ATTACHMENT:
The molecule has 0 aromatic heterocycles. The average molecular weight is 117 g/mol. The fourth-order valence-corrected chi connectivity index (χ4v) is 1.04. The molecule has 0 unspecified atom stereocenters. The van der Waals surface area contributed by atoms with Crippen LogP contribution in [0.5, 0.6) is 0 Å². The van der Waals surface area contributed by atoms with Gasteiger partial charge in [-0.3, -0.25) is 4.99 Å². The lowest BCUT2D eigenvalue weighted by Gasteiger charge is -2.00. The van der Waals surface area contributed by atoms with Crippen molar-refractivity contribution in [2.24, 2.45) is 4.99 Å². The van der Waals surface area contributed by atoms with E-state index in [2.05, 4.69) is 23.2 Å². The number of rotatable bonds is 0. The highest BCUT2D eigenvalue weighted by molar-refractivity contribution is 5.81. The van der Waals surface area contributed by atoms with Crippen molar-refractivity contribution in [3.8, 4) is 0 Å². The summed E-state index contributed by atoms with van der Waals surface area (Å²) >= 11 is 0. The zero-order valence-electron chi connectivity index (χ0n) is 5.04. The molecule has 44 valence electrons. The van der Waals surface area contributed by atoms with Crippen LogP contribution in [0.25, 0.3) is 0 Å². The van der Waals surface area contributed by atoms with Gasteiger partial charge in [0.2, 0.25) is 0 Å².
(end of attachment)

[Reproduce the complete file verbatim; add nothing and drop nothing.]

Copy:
The molecule has 0 aromatic heterocycles. The average molecular weight is 117 g/mol. The fourth-order valence-corrected chi connectivity index (χ4v) is 1.04. The molecule has 0 unspecified atom stereocenters. The van der Waals surface area contributed by atoms with Crippen LogP contribution in [0.5, 0.6) is 0 Å². The van der Waals surface area contributed by atoms with Gasteiger partial charge in [-0.3, -0.25) is 4.99 Å². The lowest BCUT2D eigenvalue weighted by Gasteiger charge is -2.00. The van der Waals surface area contributed by atoms with Crippen molar-refractivity contribution in [2.24, 2.45) is 4.99 Å². The van der Waals surface area contributed by atoms with E-state index in [2.05, 4.69) is 23.2 Å². The number of rotatable bonds is 0. The highest BCUT2D eigenvalue weighted by molar-refractivity contribution is 5.81. The van der Waals surface area contributed by atoms with Crippen molar-refractivity contribution in [3.8, 4) is 0 Å². The summed E-state index contributed by atoms with van der Waals surface area (Å²) >= 11 is 0. The zero-order valence-electron chi connectivity index (χ0n) is 5.04. The molecule has 44 valence electrons. The van der Waals surface area contributed by atoms with Crippen LogP contribution in [0.25, 0.3) is 0 Å². The van der Waals surface area contributed by atoms with Gasteiger partial charge in [0.2, 0.25) is 0 Å².